Home > The Home Farmer > From the Garden Plot: Harvest!
From the Garden Plot: Harvest!
Features - The Home Farmer
Written by Alicia Ghio   
The first day of July was a monumental day for the Ghio household. We had our first official garden harvest! What was on the menu? Kale! It felt so rewarding to cut those leaves and head right to the kitchen to make dinner. It doesn’t get more local or fresh than that.

I wasn’t sure what I was going to make, but I knew my kale wasn’t just going to be for a side dish. It needed to shine in a main course. I decided to make cheesy quinoa and kale. I made it like you would a risotto, even though it wasn’t as creamy (starchy) as it would be with Arborio rice. Nonetheless, the end result was delicious.  
Elsewhere in the garden, things are continuing to take shape. My tomatillo plants literally are exploding with blossoms, all my tomato plants have flowers or even small tomatoes. My pepper plants are so-so. Some, not all, have flowers. I remain 
optimistic. Seeing a nearly microscopic pepper starting to emerge from one of the plants gives me hope. Alas, the Swiss chard and bush beans do not look as healthy as I’d like. Time to do some research and see what I can do to revive them. Make compost tea perhaps?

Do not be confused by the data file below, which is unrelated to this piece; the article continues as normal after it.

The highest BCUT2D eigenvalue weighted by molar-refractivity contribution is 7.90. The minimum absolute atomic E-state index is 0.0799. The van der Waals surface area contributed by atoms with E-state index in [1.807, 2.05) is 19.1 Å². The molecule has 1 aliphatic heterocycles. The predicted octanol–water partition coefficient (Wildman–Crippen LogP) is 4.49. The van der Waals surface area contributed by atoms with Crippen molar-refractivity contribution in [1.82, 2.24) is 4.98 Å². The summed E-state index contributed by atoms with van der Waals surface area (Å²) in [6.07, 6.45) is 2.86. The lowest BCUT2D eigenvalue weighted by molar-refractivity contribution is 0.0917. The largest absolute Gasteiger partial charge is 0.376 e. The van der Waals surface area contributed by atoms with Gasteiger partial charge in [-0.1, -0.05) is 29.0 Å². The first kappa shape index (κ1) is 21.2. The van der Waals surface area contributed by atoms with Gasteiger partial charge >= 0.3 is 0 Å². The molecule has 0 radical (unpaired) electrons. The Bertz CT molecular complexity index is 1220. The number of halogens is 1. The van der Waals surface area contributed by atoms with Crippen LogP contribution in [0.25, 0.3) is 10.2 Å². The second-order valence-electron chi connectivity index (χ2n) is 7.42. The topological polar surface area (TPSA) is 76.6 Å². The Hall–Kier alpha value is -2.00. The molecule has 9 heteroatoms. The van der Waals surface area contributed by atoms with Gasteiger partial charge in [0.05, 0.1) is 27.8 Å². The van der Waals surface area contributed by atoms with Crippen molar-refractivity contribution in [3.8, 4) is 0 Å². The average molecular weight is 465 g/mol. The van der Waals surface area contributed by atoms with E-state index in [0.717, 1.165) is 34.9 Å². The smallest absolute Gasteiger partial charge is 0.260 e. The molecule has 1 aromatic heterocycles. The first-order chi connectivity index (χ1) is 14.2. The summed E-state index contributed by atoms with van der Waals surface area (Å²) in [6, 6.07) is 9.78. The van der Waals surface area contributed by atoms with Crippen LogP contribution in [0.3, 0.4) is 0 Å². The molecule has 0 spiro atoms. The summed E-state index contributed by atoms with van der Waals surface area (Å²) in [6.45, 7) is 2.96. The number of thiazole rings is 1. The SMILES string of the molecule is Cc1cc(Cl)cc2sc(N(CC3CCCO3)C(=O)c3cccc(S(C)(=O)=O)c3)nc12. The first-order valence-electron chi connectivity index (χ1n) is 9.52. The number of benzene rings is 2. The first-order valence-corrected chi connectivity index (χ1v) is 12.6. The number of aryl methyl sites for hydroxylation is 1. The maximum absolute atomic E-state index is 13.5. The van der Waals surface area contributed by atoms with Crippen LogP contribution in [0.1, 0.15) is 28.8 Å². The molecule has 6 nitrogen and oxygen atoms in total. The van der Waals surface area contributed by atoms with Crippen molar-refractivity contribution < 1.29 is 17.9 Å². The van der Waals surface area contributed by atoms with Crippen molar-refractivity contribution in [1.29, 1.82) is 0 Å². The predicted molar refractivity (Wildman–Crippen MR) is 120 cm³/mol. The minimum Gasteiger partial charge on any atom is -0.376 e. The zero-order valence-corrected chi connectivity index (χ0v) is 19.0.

Even though my herbs are in containers and not “in the garden plot” I thought it was important to report one casualty. My basil definitely has basil blight. I am bummed and feverishly picked whatever leaves I could for pesto and froze it. 

My competition also has been enjoying the fruits of her labor. Our little competition is keeping her engaged and working hard. I must say her garden does look healthy and I can almost taste those beautiful little tomatoes. Jenna’s mom tells me that she’s willing to eat a lot more veggies and is learning a lot at the same time. Woohoo! I couldn’t ask for more. Apparently Jenna’s garden has had its struggles too: the romaine lettuce was inedible, too bitter. After some research I learned that lack of moisture can cause bitter lettuce as well as too little or too much of certain nutrients in the soil. Good to know for next year.

What will the next harvest bring? Stay hungry and stay tuned.


Add Comment


    What's In Season? 


    (click here for a printable chart)